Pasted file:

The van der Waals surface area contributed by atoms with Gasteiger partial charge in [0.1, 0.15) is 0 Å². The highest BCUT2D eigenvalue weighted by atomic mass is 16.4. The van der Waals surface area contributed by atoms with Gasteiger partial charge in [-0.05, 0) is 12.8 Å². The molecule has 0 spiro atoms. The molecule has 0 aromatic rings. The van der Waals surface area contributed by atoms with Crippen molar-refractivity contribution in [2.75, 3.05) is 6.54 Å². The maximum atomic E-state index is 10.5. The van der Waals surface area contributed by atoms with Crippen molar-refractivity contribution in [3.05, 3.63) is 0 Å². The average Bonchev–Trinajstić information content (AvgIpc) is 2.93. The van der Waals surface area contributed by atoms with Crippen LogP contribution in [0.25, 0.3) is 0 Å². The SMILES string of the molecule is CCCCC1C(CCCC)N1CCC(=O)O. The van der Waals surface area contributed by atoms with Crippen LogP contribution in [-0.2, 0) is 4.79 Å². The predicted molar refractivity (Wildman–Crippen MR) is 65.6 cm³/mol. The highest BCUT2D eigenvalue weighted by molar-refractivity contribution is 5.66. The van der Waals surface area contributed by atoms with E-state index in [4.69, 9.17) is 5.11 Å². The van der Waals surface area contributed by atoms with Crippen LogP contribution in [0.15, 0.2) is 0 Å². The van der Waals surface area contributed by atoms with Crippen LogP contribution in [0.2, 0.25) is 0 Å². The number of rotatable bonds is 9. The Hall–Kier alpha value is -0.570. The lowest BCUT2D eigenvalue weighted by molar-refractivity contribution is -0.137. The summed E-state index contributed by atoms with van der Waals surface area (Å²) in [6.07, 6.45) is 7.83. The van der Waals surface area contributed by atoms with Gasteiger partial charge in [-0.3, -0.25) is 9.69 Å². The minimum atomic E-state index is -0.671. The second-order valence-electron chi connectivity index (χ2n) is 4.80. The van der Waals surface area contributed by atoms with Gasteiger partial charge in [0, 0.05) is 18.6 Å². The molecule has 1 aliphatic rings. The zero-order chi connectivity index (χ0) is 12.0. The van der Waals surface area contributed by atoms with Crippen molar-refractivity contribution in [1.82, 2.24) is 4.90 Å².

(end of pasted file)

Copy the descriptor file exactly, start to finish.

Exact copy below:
The van der Waals surface area contributed by atoms with Gasteiger partial charge in [0.1, 0.15) is 0 Å². The highest BCUT2D eigenvalue weighted by atomic mass is 16.4. The van der Waals surface area contributed by atoms with Gasteiger partial charge in [-0.05, 0) is 12.8 Å². The molecule has 0 spiro atoms. The molecule has 0 aromatic rings. The van der Waals surface area contributed by atoms with Crippen molar-refractivity contribution in [2.75, 3.05) is 6.54 Å². The maximum atomic E-state index is 10.5. The van der Waals surface area contributed by atoms with Crippen molar-refractivity contribution in [3.05, 3.63) is 0 Å². The average Bonchev–Trinajstić information content (AvgIpc) is 2.93. The van der Waals surface area contributed by atoms with Crippen LogP contribution in [0.25, 0.3) is 0 Å². The SMILES string of the molecule is CCCCC1C(CCCC)N1CCC(=O)O. The van der Waals surface area contributed by atoms with Crippen LogP contribution in [-0.2, 0) is 4.79 Å². The predicted molar refractivity (Wildman–Crippen MR) is 65.6 cm³/mol. The highest BCUT2D eigenvalue weighted by molar-refractivity contribution is 5.66. The van der Waals surface area contributed by atoms with E-state index in [4.69, 9.17) is 5.11 Å². The van der Waals surface area contributed by atoms with Crippen LogP contribution in [0.15, 0.2) is 0 Å². The van der Waals surface area contributed by atoms with Crippen LogP contribution in [0.2, 0.25) is 0 Å². The number of rotatable bonds is 9. The Hall–Kier alpha value is -0.570. The lowest BCUT2D eigenvalue weighted by molar-refractivity contribution is -0.137. The summed E-state index contributed by atoms with van der Waals surface area (Å²) in [6.07, 6.45) is 7.83. The van der Waals surface area contributed by atoms with Gasteiger partial charge in [-0.3, -0.25) is 9.69 Å². The minimum atomic E-state index is -0.671. The second-order valence-electron chi connectivity index (χ2n) is 4.80. The van der Waals surface area contributed by atoms with Gasteiger partial charge in [0, 0.05) is 18.6 Å². The molecule has 1 aliphatic rings. The zero-order chi connectivity index (χ0) is 12.0. The van der Waals surface area contributed by atoms with Crippen molar-refractivity contribution in [1.82, 2.24) is 4.90 Å².